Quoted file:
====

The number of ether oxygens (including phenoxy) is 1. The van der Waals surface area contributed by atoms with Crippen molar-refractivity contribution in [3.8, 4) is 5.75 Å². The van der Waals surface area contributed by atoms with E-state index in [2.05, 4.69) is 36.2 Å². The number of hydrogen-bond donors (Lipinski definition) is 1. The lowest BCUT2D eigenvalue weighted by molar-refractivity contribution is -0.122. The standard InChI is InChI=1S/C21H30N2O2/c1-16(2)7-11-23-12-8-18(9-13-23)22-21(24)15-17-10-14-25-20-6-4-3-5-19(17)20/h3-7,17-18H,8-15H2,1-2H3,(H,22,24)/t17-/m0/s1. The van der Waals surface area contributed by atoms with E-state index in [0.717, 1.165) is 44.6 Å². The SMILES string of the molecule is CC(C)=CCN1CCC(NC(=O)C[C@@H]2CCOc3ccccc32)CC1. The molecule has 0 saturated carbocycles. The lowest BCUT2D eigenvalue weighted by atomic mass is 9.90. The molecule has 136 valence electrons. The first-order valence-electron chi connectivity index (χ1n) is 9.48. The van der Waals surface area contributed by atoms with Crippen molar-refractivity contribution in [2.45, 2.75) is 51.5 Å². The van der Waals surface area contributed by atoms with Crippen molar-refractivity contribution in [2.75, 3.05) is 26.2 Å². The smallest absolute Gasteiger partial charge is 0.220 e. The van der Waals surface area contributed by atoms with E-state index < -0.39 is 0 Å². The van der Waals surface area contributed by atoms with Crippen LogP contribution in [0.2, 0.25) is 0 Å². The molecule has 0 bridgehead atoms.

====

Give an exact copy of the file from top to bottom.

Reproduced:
The number of ether oxygens (including phenoxy) is 1. The van der Waals surface area contributed by atoms with Crippen molar-refractivity contribution in [3.8, 4) is 5.75 Å². The van der Waals surface area contributed by atoms with E-state index in [2.05, 4.69) is 36.2 Å². The number of hydrogen-bond donors (Lipinski definition) is 1. The lowest BCUT2D eigenvalue weighted by molar-refractivity contribution is -0.122. The standard InChI is InChI=1S/C21H30N2O2/c1-16(2)7-11-23-12-8-18(9-13-23)22-21(24)15-17-10-14-25-20-6-4-3-5-19(17)20/h3-7,17-18H,8-15H2,1-2H3,(H,22,24)/t17-/m0/s1. The van der Waals surface area contributed by atoms with E-state index in [0.717, 1.165) is 44.6 Å². The SMILES string of the molecule is CC(C)=CCN1CCC(NC(=O)C[C@@H]2CCOc3ccccc32)CC1. The molecule has 0 saturated carbocycles. The lowest BCUT2D eigenvalue weighted by atomic mass is 9.90. The molecule has 136 valence electrons. The first-order valence-electron chi connectivity index (χ1n) is 9.48. The van der Waals surface area contributed by atoms with Crippen molar-refractivity contribution in [2.45, 2.75) is 51.5 Å². The van der Waals surface area contributed by atoms with Crippen molar-refractivity contribution in [2.75, 3.05) is 26.2 Å². The smallest absolute Gasteiger partial charge is 0.220 e. The van der Waals surface area contributed by atoms with E-state index < -0.39 is 0 Å². The van der Waals surface area contributed by atoms with Crippen LogP contribution in [0.2, 0.25) is 0 Å². The molecule has 0 bridgehead atoms.